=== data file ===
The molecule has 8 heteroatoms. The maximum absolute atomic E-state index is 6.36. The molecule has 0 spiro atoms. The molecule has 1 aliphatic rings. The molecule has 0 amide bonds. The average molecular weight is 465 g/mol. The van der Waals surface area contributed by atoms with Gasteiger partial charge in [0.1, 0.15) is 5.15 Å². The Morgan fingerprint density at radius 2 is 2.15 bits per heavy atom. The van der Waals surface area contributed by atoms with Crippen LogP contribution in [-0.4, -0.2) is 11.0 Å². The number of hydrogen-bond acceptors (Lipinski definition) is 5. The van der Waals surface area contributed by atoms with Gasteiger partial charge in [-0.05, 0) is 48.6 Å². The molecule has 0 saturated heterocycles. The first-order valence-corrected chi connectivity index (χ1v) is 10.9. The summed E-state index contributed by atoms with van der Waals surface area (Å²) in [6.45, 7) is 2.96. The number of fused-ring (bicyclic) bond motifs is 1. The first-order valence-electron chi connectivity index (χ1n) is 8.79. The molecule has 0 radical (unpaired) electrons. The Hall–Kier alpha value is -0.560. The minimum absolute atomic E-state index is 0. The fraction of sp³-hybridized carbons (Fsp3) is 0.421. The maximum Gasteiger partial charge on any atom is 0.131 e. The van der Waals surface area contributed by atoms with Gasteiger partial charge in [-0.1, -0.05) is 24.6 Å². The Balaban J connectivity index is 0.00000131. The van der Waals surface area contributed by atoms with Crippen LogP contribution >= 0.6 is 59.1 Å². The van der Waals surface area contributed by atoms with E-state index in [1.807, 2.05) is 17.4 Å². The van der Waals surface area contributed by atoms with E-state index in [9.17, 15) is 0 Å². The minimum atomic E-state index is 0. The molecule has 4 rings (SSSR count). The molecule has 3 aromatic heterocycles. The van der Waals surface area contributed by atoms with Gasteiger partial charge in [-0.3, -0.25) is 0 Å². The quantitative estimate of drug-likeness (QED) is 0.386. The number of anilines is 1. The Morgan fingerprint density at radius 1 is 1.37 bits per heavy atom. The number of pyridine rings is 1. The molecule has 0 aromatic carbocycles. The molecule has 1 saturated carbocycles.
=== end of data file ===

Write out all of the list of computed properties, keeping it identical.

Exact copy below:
The molecule has 8 heteroatoms. The maximum absolute atomic E-state index is 6.36. The molecule has 0 spiro atoms. The molecule has 1 aliphatic rings. The molecule has 0 amide bonds. The average molecular weight is 465 g/mol. The van der Waals surface area contributed by atoms with Gasteiger partial charge in [0.1, 0.15) is 5.15 Å². The Morgan fingerprint density at radius 2 is 2.15 bits per heavy atom. The van der Waals surface area contributed by atoms with Crippen LogP contribution in [-0.4, -0.2) is 11.0 Å². The number of hydrogen-bond acceptors (Lipinski definition) is 5. The van der Waals surface area contributed by atoms with Gasteiger partial charge in [-0.05, 0) is 48.6 Å². The molecule has 0 saturated heterocycles. The first-order valence-corrected chi connectivity index (χ1v) is 10.9. The summed E-state index contributed by atoms with van der Waals surface area (Å²) in [6.45, 7) is 2.96. The number of fused-ring (bicyclic) bond motifs is 1. The first-order valence-electron chi connectivity index (χ1n) is 8.79. The molecule has 0 radical (unpaired) electrons. The Hall–Kier alpha value is -0.560. The minimum absolute atomic E-state index is 0. The fraction of sp³-hybridized carbons (Fsp3) is 0.421. The maximum Gasteiger partial charge on any atom is 0.131 e. The van der Waals surface area contributed by atoms with Gasteiger partial charge in [-0.1, -0.05) is 24.6 Å². The Balaban J connectivity index is 0.00000131. The van der Waals surface area contributed by atoms with Crippen LogP contribution >= 0.6 is 59.1 Å². The van der Waals surface area contributed by atoms with E-state index in [1.807, 2.05) is 17.4 Å². The van der Waals surface area contributed by atoms with E-state index in [9.17, 15) is 0 Å². The minimum atomic E-state index is 0. The molecule has 4 rings (SSSR count). The molecule has 3 aromatic heterocycles. The van der Waals surface area contributed by atoms with Gasteiger partial charge in [-0.3, -0.25) is 0 Å². The quantitative estimate of drug-likeness (QED) is 0.386. The number of anilines is 1. The Morgan fingerprint density at radius 1 is 1.37 bits per heavy atom. The number of pyridine rings is 1. The molecule has 0 aromatic carbocycles. The molecule has 1 saturated carbocycles.